Recognizing these responsibilities, Rosewood had in the past set up two security buildings -- one for males and one for females -- for this group of disabled persons, with fences surrounding the buildings.
Then the state, in its infinite wisdom, appointed an out-of-town "expert" to administer the program for the mentally retarded.
One of his first actions was to have the fence around the male building torn down. The effect of violence, molestation and break-ins in the neighborhood was almost immediate. It is true that fences do not look good, especially when we are not dealing with criminals but with unfortunate people who do not have the mental capacity to care for themselves independently, nor the judgment to control their instincts and impulses.
However, what is the alternative?
Without a fence the person must either be contained inside a secure building, not being able to enjoy the grass, the trees, the sun and the air of the outdoors or he may and does make the community unsafe.
With an appropriate fence the building does not need to install the stark security structures and the people living there can enjoy the outdoors and pursue activities commensurate with their abilities, such as ball play, exercise, picnics etc.
Whenever a person, either by training, medication (horrible thought!) or just by maturation becomes less impulse and instinct driven and more self-controlled, he would be able to leave the security facility for more open settings, at first within the institution and later even in the community.
Rather than just shifting the problem from one county to another, it would make much more sense to provide a "least restrictive" environment that is as humane and esthetically pleasing as possible, while at the same time considering the needs and rights of the individual patient and protecting the rights and security of the surrounding community.
Kurt Glaser, M.D.
The writer is a former clinical director of Rosewood State Hospital.
Governor Picks Wrong AIDS Scapegoat
I have had the unique experience of being twice appointed to and twice fired from Gov. William Donald Schaefer's Council on HIV Prevention and Treatment.
I have had the opportunity to watch Maryland's governor twist and squirm in his attempt to deal with the admittedly difficult issues surrounding the HIV epidemic.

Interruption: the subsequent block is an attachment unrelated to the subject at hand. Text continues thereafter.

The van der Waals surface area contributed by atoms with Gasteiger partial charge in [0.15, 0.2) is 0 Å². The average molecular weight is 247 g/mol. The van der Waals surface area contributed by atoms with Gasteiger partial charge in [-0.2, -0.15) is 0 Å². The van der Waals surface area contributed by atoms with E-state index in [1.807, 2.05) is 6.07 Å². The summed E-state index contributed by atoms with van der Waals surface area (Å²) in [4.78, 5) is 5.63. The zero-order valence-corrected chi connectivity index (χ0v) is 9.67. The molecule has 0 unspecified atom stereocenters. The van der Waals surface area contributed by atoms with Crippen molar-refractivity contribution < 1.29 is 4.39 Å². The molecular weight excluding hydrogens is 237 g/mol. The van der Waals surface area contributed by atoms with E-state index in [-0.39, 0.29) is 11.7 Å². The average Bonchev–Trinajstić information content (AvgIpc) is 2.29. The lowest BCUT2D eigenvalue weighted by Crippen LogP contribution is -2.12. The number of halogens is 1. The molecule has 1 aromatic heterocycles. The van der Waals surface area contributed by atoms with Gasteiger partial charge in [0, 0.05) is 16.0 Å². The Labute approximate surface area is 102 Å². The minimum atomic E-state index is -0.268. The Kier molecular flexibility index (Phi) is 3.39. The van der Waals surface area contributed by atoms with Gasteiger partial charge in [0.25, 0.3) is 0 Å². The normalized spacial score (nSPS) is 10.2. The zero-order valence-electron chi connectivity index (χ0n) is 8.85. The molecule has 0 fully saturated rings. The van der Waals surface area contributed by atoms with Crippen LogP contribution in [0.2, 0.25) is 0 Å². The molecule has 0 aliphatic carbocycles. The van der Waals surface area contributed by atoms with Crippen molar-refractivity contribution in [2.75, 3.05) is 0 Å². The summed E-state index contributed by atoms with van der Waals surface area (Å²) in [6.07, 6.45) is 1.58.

Unfortunately, Governor Schaefer has not been alone among political leaders in not providing the moral, administrative and policy leadership needed to deal with a health crisis of such major proportions.
While our state leaders have agonized over a politically safe response, many Marylanders have become infected, many have gone without necessary treatment and many have died.
Governor Schaefer discovered early on that a council was a safe (and inexpensive) way to deal with the crisis. Not only does a council shunt responsibility to a volunteer committee, but it has provided a convenient scapegoat when the issue did not go away and did not improve.
It took two years before a person with HIV infection was appointed to the council by Governor Schaefer. (Imagine a minority commission or women's commission without a minority or women serving on it). The administration consistently failed to provide information the council requested, and Governor Schaefer met once with the council during six years.
Despite the lack of attention and support, the council has still provided significant impact on the Maryland's response to AIDS.
The council has recently completed two comprehensive reports on prevention and treatment. In Annapolis, the council's rational voice in an otherwise politically charged debate has been instrumental in halting short-sighted legislation that simply reflected the fears of the uninfected.
The real failure in AIDS policy in Maryland rests with Governor Schaefer, not with the council as he contends. No health crisis in recent history has demanded stronger policy leadership from national and state leaders; and no epidemic in recent memory has received so little.
If Governor Schaefer wants to bring Maryland into the forefront of AIDS prevention, treatment and care, he must do the following:
* Talk about AIDS. The governor must forcefully express hicommitment of state resources and compassion for the infected.
* Provide resources. Relying on federal funds is not enoughCutbacks in Maryland's medical assistance program will devastate the HIV population and lack of prevention resources will insure the spread of this horrible disease to those not yet infected.
* Provide leadership in the legislature. Governor Schaefer must stop tacitly approving misguided legislation which does nothing to ameliorate the epidemic but only makes politicians feel good. The governor must stop supporting legislation which violates the civil rights of persons with HIV and drives people away from testing and early intervention.